The Bugaled Breizh's crew sailed out of the Breton port of Loctudy A US nuclear attack submarine could have been responsible for the sinking of a French trawler off the Cornish coast, a submarine expert has said.
The Bugaled Breizh sank off the Lizard on 15 January 2004, killing its five crew members.
Expert Dominiques Salles has now submitted his report to French judges investigating the incident.
He wants the US Navy to reveal the position of all of its nuclear attack submarines at the time of the sinking.
Monsieur Salles has suggested an unnamed US submarine may have been spying on a top secret consignment of military grade plutonium shipped from the French port of Cherbourg to Japan on board a British nuclear transport vessel.
The new investigation was ordered by the Appeal Court in Rennes in November last year.
M. Salles, who first looked into the incident in 2008, had previously concluded the boat had "most probably" been sunk by a submarine taking part in an international war exercise.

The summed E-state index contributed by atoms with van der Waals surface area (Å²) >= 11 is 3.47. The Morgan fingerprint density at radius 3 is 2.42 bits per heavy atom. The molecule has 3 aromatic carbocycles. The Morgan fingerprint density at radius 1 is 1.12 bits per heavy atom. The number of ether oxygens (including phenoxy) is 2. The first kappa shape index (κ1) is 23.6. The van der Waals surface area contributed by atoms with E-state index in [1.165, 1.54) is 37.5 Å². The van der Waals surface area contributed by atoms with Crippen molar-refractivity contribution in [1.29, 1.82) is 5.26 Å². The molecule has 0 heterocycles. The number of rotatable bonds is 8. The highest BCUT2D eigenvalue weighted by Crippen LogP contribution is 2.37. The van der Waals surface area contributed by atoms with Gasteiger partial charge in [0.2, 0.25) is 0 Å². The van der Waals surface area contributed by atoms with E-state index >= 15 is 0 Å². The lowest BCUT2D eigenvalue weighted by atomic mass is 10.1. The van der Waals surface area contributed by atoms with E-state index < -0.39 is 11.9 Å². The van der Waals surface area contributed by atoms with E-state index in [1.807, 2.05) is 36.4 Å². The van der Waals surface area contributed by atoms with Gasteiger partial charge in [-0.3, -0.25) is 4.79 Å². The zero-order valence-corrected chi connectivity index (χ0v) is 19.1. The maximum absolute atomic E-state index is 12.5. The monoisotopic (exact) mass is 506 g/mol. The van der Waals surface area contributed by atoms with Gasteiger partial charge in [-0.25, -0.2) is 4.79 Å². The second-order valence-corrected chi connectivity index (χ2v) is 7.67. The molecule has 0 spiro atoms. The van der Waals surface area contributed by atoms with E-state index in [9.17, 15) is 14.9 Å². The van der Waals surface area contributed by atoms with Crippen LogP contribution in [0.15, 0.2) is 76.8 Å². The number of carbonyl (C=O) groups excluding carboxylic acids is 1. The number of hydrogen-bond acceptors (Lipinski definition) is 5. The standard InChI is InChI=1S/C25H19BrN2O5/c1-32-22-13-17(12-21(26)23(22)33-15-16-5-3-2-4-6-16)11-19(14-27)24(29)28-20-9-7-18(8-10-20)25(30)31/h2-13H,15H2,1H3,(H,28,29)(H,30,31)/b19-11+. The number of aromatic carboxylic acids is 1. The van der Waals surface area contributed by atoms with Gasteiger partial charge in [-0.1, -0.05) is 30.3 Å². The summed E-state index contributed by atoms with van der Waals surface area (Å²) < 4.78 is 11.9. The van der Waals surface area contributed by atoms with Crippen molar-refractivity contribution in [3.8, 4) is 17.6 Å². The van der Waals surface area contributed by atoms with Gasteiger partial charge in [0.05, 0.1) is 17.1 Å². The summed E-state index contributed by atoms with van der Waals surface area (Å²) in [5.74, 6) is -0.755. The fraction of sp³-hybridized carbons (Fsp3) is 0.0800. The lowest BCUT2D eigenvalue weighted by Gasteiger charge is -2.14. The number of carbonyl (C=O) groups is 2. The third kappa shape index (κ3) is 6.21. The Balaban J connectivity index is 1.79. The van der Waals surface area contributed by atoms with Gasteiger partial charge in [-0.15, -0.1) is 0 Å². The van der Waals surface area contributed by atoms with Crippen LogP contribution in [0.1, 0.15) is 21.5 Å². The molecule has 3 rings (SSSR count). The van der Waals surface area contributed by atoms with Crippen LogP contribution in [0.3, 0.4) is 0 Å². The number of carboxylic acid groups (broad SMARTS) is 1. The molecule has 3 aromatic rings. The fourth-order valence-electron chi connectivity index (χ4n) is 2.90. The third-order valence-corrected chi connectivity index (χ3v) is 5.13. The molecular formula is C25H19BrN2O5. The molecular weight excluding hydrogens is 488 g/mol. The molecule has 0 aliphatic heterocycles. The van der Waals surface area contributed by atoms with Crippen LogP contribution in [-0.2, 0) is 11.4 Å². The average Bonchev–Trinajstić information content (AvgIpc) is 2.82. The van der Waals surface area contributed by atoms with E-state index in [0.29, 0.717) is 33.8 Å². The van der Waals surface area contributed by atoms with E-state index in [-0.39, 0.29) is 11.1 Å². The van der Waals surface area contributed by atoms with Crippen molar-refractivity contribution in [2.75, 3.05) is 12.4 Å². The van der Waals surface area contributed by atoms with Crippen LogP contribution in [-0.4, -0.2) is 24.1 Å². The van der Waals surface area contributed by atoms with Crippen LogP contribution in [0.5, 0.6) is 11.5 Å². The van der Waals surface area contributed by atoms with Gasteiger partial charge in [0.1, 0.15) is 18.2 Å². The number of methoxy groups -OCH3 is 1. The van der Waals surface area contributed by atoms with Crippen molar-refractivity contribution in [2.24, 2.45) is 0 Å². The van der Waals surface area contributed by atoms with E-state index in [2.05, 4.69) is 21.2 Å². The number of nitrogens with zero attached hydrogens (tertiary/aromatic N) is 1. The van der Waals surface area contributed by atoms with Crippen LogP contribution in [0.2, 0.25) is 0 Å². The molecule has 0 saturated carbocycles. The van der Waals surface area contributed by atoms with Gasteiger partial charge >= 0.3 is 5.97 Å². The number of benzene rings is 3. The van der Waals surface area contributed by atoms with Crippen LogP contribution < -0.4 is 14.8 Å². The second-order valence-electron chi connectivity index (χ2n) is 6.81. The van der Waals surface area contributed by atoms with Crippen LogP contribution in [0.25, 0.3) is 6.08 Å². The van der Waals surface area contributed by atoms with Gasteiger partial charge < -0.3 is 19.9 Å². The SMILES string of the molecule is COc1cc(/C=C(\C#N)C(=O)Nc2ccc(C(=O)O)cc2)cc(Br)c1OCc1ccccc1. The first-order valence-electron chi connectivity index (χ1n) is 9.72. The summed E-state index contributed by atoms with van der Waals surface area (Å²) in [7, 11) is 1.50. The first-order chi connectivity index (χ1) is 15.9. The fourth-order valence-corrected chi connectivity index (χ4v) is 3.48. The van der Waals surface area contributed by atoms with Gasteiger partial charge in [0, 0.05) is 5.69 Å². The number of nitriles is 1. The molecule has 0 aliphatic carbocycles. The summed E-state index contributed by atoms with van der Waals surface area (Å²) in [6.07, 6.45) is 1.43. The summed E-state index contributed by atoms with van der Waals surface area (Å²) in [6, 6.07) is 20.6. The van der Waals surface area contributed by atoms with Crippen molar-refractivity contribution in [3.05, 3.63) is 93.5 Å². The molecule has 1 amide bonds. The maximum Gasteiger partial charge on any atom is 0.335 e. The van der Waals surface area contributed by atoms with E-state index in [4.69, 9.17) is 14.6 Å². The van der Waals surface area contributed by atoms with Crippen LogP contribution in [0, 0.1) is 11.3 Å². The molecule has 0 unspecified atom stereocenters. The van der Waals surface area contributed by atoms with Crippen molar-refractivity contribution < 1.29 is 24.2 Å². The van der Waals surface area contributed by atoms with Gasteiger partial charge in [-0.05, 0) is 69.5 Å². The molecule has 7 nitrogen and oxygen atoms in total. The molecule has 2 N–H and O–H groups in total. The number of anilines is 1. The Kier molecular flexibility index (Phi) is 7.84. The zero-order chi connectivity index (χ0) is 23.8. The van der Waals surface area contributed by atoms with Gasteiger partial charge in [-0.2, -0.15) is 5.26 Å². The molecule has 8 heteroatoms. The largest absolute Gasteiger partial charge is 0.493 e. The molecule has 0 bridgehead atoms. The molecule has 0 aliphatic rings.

A Nato exercise involving submarines was being carried out off the Lizard at the time of the incident, but British and Dutch submarines were cleared by French court officials in 2007 of any involvement in the sinking.
An inquiry in Quimper in 2008 concluded a nuclear submarine snagging the boat's trawl was the "highly probable cause", but the judges recommended the investigation be wound up with no guilty party traced.
In November, however, the Appeal Court tasked M. Salles with tracing the submarine allegedly involved by trying to establish which nuclear subs were in the area and why.
The 72ft (23m) Bugaled Breizh, which means "child of Brittany" in Breton, was based at the small port of Loctudy.